Results: In comparing our analytically derived optimal policies with those currently used by the British Columbia Transplant Society, we find that by scheduling few screening opportunities at the optimal times, we can not only improve the transplant outcomes, but also utilize the screening resources more efficiently. In particular, the current policy suggests annual screening of the high risk patients. Under this policy, the probability of performing a transplant on a patient with CVD is 0.077 and the expected number of screenings performed is 1.56. On the other hand, the optimal scheduling of 3 screening times reduces the probability of adverse event by 0.035 for a slightly smaller expected number of screenings. Furthermore, we show that fixed interval screening policies, which are common in practice, are dominated by the efficient frontier curve (for likelihood of successful transplant vs. average number of screenings performed) generated by our optimal screening policies. Our results also suggest that waiting time of the patients on the waiting list is a more important factor in determining the optimal screening times than the CVD risk.
Conclusions: Our results demonstrate that efficiencies can be achieved in both transplant outcomes and resource usage by adopting the variable interval screening policies obtained from our optimization model. Furthermore, our results indicate that factors which affect the waiting time of the patients (e.g., rank on the waiting list, blood type, etc.) must be considered in designing the screening guidelines.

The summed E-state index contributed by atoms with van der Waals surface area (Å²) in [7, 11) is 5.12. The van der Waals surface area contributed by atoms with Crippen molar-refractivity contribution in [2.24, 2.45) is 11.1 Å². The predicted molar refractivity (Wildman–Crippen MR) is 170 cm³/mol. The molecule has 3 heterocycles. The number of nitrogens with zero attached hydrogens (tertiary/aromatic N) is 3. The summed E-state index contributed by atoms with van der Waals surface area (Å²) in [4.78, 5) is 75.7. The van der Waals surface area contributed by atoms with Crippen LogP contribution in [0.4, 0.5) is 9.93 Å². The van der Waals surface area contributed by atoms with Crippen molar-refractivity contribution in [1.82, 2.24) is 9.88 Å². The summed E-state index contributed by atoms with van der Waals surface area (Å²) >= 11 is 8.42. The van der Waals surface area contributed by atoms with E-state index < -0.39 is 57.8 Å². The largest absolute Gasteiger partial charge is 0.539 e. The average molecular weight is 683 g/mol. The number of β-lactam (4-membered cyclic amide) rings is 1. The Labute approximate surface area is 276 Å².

Purpose: Standard methods of health-policy evaluation assume that future cohorts are similar to the modeled cohort. Moreover, standard value-of-information (VOI) calculations regard per-person VOI constant across cohorts and do not consider the option to collect information in the future. We show that when model parameters vary across cohorts it may be optimal to delay information collection. We provide a framework for evaluating the marginal value of sample information and thus the optimal timing and scale of information acquisition.
Methods: The value of a disease screening program is evaluated for future cohorts. Disease prevalence for future cohorts is (imperfectly) observable by collecting costly sample information and otherwise evolves randomly with drift across periods. We formulate a Markov decision problem with linear stochastic dynamics and a hidden state. The incremental net monetary benefit is assumed linear in the uncertain parameter which, itself, is decreasing in expectation. Using a dynamic-programming approach it is possible to determine decision rules for optimal continuation and information acquisition policies that govern the dynamic implementation (and eventual discontinuation) of the health program.
Results: The optimal policy is characterized by a map from the state space to actions, featuring three regions (Figure). In region III, the expected prevalence is above the upper threshold and the optimal policy is to continue the disease-screening intervention without information acquisition. In region I, the expected prevalence is below the lower threshold and it is optimal to terminate the disease-screening program. Between the two thresholds, it is optimal to continue the disease-screening program and collect information about the current cohort's disease prevalence. Further, for any initial belief about cohort prevalence, we can numerically calculate the expected value of sample information given the possibility of collecting information in the future. The results of this analysis are provided in a ready-to-use format for decision makers so as to quickly determine the currently optimal policy, the length its implementation horizon, and the subsequent action (which then leads to a state update).
Conclusions: When cohort or intervention characteristics vary over time, the recurrent intervention and information-collection decisions can be determined by solving a stochastic dynamic program. Evaluating VOI without considering the possibility of collecting information in future periods, when the information may be more valuable, may result in sub-optimal actions.